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In Defense Of Sopa

What’s all this fuss I’ve been hearing lately about sopa? I find it so strange how something as innocuous as sopa can get so many people on the internet so riled up. It’s harmless! It’s nothing but fantastic!

It seems every website I go to has some kind of anti-sopa message on it asking people to sign petitions; I’m assuming to ensure that sopa never sees the light of day.

Honestly people, I just don’t understand what the big deal is about soup? I mean, yeah, I get it: we Hispanics are creepy and scary and a lot of us own beat-up vans that, due to disrepair, move very slowly through neighborhood streets, but that’s no reason to create petitions that have been signed by millions of people, including the heads of many large tech companies (for some reason) like Google, Twitter, Blogger, eBay, PayPal, Youtube, and Yahoo!, in effort to ban sopa, the Spanish word for soup. And that today, Google, Wikipedia, reddit, and hundreds, maybe even thousands, of other sites around the internet are blacking themselves out to show their fervent hatred for Spanish-sounding soup.

chicken noodle soup

Look, I love soup just as much as the next guy, if not more so. So as a Hispanic, I can assure all of you that calling soup “sopa” does not alter the flavor of soup. Call soup sopa doesn’t mean we’re trying to take soup away from anyone and making it our own. We have soups too, and we just happen to call them sopa because it’s a different language that isn’t English. Sopa is not nefarious and it’s not going to change anything and it’s certainly not going to “destroy the internet as we know it” as many people have claimed, which, by the way, is one of the most absurdly illogical statements I’ve ever heard.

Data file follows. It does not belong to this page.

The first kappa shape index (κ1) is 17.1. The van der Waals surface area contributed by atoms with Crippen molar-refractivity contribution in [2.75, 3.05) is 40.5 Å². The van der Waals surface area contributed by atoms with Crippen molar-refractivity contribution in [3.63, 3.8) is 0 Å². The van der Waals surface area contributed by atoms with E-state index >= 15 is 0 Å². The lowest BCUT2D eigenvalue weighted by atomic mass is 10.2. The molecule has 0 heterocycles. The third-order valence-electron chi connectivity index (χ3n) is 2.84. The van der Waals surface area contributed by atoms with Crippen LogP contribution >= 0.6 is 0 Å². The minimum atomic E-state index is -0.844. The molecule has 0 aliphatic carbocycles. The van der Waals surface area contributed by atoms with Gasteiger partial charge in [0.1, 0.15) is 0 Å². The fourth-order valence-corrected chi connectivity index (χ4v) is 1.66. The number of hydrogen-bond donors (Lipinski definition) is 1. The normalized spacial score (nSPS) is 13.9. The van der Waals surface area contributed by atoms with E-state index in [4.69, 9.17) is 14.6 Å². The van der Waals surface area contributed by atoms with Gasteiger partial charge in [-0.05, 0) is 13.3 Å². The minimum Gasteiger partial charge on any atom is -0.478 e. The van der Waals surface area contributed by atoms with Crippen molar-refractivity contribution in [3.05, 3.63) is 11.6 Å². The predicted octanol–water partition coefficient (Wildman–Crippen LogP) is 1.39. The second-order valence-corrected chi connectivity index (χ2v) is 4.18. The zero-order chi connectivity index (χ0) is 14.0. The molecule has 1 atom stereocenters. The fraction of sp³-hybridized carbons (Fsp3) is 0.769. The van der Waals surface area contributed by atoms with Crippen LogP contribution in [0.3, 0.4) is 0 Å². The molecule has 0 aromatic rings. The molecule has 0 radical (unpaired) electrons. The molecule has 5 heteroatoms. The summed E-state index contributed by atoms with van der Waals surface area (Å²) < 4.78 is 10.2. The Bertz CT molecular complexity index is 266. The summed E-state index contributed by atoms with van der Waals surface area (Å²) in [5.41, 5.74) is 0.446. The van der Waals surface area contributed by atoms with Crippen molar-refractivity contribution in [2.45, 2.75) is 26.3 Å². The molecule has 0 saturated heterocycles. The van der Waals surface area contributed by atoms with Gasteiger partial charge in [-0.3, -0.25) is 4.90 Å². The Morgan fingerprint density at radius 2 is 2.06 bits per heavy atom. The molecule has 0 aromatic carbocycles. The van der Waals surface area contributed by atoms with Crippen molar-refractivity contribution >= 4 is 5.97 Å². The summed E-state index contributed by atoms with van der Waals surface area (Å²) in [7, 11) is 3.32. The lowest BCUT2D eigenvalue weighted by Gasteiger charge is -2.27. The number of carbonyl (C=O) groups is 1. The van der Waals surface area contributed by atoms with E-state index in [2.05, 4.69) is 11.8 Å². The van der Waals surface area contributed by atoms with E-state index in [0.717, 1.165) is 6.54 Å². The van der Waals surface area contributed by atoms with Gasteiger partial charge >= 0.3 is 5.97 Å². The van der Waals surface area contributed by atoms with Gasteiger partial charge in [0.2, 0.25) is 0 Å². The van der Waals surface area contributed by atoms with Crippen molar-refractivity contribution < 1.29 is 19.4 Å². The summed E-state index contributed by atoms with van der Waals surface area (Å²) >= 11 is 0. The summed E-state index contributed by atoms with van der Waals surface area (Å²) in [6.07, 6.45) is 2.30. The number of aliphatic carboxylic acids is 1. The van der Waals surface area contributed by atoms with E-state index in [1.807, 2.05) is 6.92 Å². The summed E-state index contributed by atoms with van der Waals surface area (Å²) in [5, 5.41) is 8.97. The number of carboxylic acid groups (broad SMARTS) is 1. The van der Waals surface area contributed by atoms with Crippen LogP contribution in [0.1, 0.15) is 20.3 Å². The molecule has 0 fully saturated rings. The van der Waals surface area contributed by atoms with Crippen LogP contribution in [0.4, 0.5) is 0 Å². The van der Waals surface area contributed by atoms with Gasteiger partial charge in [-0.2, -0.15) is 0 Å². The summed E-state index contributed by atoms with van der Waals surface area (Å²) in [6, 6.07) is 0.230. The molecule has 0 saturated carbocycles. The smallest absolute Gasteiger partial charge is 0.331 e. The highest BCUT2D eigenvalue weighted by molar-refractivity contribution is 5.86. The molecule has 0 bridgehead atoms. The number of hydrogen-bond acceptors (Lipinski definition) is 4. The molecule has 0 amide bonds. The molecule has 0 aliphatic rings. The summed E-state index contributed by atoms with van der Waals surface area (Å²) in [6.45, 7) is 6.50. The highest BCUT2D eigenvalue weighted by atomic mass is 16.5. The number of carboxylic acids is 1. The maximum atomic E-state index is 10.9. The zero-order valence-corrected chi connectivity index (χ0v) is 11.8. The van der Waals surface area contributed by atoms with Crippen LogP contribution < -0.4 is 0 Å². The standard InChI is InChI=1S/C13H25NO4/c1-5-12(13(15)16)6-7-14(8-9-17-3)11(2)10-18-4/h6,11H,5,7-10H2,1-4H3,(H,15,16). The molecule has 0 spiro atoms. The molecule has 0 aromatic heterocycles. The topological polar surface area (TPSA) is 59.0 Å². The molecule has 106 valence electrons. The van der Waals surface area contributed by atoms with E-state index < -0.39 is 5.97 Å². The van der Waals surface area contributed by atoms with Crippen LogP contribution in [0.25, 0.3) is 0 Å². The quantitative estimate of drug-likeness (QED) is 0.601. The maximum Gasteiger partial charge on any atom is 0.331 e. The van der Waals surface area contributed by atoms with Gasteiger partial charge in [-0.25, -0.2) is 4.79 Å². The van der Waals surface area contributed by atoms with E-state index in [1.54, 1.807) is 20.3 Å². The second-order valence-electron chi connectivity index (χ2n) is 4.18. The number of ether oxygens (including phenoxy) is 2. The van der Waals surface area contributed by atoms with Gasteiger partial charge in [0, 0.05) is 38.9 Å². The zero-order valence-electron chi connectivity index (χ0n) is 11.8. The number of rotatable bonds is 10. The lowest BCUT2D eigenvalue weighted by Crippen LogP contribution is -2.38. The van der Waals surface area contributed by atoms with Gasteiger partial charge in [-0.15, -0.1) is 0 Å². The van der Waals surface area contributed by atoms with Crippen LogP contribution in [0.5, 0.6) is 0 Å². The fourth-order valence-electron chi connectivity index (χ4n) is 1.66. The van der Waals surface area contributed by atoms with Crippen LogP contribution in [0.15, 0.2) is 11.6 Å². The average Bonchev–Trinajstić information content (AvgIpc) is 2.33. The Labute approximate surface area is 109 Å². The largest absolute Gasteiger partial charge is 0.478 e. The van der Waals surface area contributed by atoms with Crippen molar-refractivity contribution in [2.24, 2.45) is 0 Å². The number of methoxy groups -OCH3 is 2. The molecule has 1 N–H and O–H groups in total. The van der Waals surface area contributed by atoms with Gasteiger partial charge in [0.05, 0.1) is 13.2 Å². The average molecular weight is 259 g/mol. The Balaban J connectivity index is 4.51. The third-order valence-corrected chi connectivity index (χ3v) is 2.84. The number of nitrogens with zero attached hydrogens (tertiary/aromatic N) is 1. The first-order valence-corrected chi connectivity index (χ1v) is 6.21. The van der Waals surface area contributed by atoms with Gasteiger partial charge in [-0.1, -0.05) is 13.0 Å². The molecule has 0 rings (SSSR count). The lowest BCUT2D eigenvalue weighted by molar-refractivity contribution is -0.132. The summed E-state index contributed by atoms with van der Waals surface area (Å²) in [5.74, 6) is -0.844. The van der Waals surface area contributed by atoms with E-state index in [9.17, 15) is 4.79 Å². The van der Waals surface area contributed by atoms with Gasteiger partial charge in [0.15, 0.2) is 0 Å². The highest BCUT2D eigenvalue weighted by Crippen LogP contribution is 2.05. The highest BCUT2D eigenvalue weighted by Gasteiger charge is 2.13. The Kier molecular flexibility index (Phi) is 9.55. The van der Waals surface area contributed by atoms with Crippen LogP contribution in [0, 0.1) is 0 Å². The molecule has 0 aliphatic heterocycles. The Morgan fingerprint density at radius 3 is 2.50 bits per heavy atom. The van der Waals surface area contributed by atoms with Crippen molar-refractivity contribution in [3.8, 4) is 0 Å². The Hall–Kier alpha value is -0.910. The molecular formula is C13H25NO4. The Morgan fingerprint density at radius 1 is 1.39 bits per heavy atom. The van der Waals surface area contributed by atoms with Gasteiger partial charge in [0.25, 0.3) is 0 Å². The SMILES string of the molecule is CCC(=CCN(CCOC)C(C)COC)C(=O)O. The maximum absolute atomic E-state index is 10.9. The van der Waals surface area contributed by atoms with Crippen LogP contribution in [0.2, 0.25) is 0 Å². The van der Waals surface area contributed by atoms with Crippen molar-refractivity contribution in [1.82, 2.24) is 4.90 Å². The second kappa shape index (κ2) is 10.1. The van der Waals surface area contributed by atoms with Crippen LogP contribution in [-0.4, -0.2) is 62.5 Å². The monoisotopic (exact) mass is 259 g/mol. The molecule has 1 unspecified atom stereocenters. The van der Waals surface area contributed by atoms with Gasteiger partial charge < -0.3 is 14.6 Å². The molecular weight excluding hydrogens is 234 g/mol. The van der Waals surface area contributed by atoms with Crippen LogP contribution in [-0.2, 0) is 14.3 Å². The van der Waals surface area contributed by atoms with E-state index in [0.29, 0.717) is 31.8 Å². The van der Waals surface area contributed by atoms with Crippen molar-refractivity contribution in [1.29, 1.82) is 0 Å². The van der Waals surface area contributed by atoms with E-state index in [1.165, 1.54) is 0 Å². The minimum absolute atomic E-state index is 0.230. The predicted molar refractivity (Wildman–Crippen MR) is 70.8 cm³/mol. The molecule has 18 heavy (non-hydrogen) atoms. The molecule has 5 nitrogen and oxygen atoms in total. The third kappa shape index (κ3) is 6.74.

Sopa, soup – whatever you call a broth with food chunks in it – there’s just no way it can destroy the internet.

It’s soup!

And I firmly believe that –

Hold on…

Sorry, everyone. My boss is trying to tell me something…


Oh, wow. SOPA, not sopa? Stop Online Piracy Act? A bill in congress that will give massive corporations the ability to censor pretty much anything on the internet if they don’t like it because record companies and movie studios have refused to adapt to a rapidly changing world and would much rather bend the rule of law in their favor than actually have to innovate for the first time in many decades, thus bending themselves to the will of the people?

Oh, well, no. That’s definitely not the same sopa.





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